LiPO is a bit overkill for one of these tanks, I agree, but the Heng Long 7.0 MCU has a built in lipo cutoff that can automatically detect how many cells are in the tray. I found this out last night when I was working on/testing my smoker after making some tweaks to its plumbing; the included 2s 18650 pack died so I threw a random 3s1300 lipo in there and that also zonked. Bummed a 3s2200 from my nitro airplane starter and that, too, tripped the LVC. Interestingly, LVC on the tank is more conservative than the protection inside the 18650 cells that shipped with the tank! That protection never tripped.

                When I put my 3s2200 on to charge, it was down to around 3.3v/cell. That's on par with what most hobby grade electric RC cars run them down to and is fine on longevity, especially with a fairly low draw device like one of these tanks.

                If sound and smoke are on, they stop. MCU plays the engine shutdown sound. Traction motors shut off. LED goes into flash mode. That's how you know you tripped LVC.

                I can't speak for older HL MCUs, Tamiya MCUs, Taigen/Torro MCUs, but the HL 7.0 has built in native LiPO cutoff for 2-cell and 3-cell packs. It's safe to use them in one.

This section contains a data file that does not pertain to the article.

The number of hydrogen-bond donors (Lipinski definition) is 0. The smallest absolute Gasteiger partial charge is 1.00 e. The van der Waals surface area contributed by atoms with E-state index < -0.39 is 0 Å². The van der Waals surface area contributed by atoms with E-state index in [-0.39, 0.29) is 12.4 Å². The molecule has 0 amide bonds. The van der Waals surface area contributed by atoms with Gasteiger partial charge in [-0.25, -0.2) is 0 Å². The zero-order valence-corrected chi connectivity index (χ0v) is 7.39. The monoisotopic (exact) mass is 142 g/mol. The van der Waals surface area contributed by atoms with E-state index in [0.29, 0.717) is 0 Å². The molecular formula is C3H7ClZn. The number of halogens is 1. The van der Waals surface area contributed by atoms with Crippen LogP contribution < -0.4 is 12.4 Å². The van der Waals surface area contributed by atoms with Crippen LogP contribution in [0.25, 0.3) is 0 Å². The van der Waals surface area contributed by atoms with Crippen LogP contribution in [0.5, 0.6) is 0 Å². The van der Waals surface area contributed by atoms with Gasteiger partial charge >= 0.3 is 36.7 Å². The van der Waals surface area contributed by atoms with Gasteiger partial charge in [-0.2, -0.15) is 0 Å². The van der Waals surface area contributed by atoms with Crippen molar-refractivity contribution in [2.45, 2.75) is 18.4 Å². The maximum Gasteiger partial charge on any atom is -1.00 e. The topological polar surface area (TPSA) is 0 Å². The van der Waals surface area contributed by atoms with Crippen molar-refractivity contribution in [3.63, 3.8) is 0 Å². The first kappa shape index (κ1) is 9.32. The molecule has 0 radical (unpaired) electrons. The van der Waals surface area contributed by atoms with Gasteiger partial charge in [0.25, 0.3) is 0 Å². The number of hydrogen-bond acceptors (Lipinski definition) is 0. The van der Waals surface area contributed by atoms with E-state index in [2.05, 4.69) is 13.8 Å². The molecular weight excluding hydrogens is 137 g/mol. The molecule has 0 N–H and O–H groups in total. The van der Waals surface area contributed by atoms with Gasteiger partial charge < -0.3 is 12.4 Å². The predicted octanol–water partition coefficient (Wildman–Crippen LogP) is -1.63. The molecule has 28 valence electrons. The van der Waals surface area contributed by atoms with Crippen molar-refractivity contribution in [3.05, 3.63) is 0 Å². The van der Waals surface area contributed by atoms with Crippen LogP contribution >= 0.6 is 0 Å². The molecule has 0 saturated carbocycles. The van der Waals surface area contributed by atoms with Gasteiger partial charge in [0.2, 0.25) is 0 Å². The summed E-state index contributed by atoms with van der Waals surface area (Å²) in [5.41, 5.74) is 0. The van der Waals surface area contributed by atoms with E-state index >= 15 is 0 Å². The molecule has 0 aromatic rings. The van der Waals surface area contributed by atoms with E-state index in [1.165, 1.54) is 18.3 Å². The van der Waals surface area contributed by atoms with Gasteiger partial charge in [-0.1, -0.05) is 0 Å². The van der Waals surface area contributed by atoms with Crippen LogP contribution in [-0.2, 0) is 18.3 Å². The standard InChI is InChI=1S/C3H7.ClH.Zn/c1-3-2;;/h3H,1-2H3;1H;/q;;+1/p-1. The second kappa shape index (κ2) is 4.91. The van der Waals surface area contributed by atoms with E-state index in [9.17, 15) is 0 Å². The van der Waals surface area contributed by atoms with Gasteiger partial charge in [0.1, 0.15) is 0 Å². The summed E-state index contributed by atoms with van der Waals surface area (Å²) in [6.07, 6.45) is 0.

Comment


                • #9
                  Originally posted by keilau View Post

                  Can you share the link to the "18650 2S2P and 2S pack" seller"?
                  This was the seller I got mine from. The do state they are NCR18650GA which are Sanyo or Panasonic cells, but the pack I opened was LGs. I chose these because they had the XT60 connector on them and have a balance plug for charging.

                  https://www.aliexpress.us/item/3256801093189430.html?spm=a2g0o.productlist.main.1 .95a31d5clhjqVR&algo_pvid=5e17385a-d96a-4262-857f-dcee37eeda80&algo_exp_id=5e17385a-d96a-4262-857f-dcee37eeda80-0&pdp_ext_f=%7B%22sku_id%22%3A%22120000155605961 25 %22%7D&pdp_npi=2%40dis%21USD%2128.14%2116.88%21%21 %21%21%21%40211bf4c516692507384475401d0766%2112000 015560596125%21sea&curPageLogUid=mabeeZEmFmK3

                  Comment


                  • #10


                    Jennyc6 is correct. No worries running Lipos with the new 6.0 and up systems from an electrical standpoint.